It’s the Ecosystem stupid! Apple, and to a lesser degree Google, convinced a host of ecosystem providers that interface and platform maintenance is best left to platforms and the user base. Manufactures who labored under a load of UI/UX design and constant updates traded all that in for a stable platform and toolsets. No one needs to worry about updates when the Ecosystem has it covered, and users are motivated to update automagically. Something Apple does correctly, Android does poorly, and Samsung makes it worse. It’s such a problem that no one would ever rely on an Android-based car control system. Much like windows rebooting jokes, Android would suffer updating jokes. A Samsung implementation of Google car would likely have you struggle with auto-starting your car from a coffee machine that locks your phone up during a forced security update in KNOX.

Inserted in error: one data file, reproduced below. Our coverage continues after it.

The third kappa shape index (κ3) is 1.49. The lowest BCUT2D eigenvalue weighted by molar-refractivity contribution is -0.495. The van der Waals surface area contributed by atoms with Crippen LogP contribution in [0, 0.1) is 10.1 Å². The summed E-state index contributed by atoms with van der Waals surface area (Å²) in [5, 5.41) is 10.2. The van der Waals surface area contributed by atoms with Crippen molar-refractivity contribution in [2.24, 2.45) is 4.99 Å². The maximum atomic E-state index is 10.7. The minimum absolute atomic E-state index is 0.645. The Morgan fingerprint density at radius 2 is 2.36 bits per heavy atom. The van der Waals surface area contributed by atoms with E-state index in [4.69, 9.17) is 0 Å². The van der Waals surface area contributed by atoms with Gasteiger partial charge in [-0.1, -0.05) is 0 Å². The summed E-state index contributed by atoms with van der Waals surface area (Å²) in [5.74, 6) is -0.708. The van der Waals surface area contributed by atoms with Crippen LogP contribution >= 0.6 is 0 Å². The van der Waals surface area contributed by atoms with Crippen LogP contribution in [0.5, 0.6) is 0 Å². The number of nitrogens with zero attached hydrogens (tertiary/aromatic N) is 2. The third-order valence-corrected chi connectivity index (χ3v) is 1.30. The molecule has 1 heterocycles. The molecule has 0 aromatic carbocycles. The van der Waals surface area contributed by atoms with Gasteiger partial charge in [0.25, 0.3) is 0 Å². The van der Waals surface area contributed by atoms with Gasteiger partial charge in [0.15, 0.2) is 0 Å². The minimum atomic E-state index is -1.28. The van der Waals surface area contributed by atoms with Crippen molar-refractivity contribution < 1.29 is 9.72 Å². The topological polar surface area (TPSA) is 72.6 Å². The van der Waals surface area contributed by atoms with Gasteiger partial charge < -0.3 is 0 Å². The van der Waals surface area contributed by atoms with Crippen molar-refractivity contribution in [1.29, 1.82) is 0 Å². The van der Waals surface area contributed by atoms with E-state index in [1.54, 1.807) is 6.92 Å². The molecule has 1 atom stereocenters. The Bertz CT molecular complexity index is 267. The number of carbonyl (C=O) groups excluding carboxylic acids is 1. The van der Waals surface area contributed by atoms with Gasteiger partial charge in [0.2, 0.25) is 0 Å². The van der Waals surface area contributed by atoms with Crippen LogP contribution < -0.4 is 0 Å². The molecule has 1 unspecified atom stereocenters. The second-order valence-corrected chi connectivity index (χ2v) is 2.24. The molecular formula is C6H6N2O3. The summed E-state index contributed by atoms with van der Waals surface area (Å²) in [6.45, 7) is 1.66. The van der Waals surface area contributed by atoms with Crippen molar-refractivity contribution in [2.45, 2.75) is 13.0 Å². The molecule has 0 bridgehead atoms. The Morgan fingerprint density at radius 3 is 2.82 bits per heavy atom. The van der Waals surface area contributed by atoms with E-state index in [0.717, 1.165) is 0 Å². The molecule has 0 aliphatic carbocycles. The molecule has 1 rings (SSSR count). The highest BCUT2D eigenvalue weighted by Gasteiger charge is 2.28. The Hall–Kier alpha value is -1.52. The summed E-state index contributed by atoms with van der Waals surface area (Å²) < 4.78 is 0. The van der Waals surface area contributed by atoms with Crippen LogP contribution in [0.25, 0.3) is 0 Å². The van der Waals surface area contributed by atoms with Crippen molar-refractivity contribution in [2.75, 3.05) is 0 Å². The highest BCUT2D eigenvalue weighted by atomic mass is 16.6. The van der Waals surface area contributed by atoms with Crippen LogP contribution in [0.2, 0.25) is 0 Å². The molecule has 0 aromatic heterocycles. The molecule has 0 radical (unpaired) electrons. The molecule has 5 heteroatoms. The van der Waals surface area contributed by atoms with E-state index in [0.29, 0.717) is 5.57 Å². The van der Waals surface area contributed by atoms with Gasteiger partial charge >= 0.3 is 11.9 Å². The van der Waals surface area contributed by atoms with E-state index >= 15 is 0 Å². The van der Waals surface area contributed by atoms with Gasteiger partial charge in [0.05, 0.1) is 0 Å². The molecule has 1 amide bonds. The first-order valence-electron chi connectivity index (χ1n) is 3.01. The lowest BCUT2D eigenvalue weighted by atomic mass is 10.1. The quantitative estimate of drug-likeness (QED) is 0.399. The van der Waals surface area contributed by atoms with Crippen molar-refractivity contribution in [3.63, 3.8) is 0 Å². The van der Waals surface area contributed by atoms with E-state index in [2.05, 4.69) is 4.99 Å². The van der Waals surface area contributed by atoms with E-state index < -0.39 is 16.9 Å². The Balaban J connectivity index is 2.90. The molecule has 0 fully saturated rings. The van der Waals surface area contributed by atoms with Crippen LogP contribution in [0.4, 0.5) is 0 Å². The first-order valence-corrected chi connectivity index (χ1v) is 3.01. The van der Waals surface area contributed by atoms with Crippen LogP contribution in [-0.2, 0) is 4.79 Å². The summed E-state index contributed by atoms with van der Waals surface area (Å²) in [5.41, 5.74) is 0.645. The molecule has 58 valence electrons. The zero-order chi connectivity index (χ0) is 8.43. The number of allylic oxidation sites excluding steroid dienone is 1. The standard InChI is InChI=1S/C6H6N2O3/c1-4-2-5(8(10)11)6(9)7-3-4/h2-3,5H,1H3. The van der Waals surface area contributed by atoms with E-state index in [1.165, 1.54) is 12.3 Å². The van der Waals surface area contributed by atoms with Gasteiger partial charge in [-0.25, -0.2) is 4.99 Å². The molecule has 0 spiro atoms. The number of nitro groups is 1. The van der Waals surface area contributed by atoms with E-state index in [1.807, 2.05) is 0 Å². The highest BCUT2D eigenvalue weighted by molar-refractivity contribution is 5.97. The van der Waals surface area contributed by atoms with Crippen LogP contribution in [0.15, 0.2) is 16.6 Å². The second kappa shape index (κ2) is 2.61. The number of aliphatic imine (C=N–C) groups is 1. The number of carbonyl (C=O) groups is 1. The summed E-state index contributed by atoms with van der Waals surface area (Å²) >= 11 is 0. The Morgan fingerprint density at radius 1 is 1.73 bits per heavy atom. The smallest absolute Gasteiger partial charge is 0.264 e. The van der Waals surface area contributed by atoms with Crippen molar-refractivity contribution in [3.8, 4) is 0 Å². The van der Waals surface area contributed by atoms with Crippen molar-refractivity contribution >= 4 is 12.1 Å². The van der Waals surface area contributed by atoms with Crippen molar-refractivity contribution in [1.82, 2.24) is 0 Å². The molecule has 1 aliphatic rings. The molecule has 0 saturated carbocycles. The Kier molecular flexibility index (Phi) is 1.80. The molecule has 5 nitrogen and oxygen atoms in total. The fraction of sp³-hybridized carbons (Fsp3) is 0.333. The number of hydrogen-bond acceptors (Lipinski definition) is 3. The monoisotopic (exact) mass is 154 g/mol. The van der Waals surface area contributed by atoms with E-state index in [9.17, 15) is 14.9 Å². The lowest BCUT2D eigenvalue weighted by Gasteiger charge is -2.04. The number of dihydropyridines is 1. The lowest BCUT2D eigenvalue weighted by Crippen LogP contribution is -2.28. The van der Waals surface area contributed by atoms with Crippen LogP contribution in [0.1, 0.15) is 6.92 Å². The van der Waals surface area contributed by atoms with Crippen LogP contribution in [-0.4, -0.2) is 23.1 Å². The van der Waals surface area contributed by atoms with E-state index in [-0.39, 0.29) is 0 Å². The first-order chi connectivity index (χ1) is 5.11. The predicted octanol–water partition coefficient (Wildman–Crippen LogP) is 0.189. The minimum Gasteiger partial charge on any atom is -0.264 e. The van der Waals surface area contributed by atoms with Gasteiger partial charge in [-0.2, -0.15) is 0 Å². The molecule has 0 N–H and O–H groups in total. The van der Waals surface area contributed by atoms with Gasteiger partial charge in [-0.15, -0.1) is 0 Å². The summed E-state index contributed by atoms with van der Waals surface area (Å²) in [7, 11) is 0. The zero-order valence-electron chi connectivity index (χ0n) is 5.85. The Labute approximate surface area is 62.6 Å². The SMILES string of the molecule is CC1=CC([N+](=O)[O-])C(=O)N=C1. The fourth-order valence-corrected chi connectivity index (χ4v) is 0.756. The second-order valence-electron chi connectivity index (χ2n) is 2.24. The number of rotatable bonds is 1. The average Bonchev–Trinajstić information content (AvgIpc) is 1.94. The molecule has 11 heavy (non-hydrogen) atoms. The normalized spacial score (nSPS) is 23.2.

A path forward. It’s pervasive computing stupid. Look. We are all living R&D revenue models for these companies. And that’s OK. We get great things for it. Used properly, we have more productivity and enjoyment from technology than without it. But make no mistake. The rise of phones as computing platforms is just a country road on our way to the pervasive superhighway of computing. As the world evolves into devices and interfaces that are ever-present and connected, new and exciting frontiers await for the virtual avatars, we will become. Robert Scoble advocates AR and VR mixed into a fabric of projected user spaces that will make the phone platforms look like the Rejuvenique Face Mask or the famous Nokia N-Gage. Projected interfaces that seamlessly present experiences to us will be a future absent the little bricks we prize today. It will integrate, or inundate, our senses from a myriad of tightly integrated high-speed nodes. Configurable and secure by design, contextual, and personalized by desire. Disney light shows are examples of a future where light, sound, and other senses will be our VR / AR world. Samsung can be a part of that world. Apple is already creating it. While it may not come in my lifetime, the building blocks and first articles will. I hope the power of this future is not locked in a shinny Apple condemning or poisoning the world to a walled garden, or lifetime of sleep, leaving us to dream of an open reality that Samsung got lost in.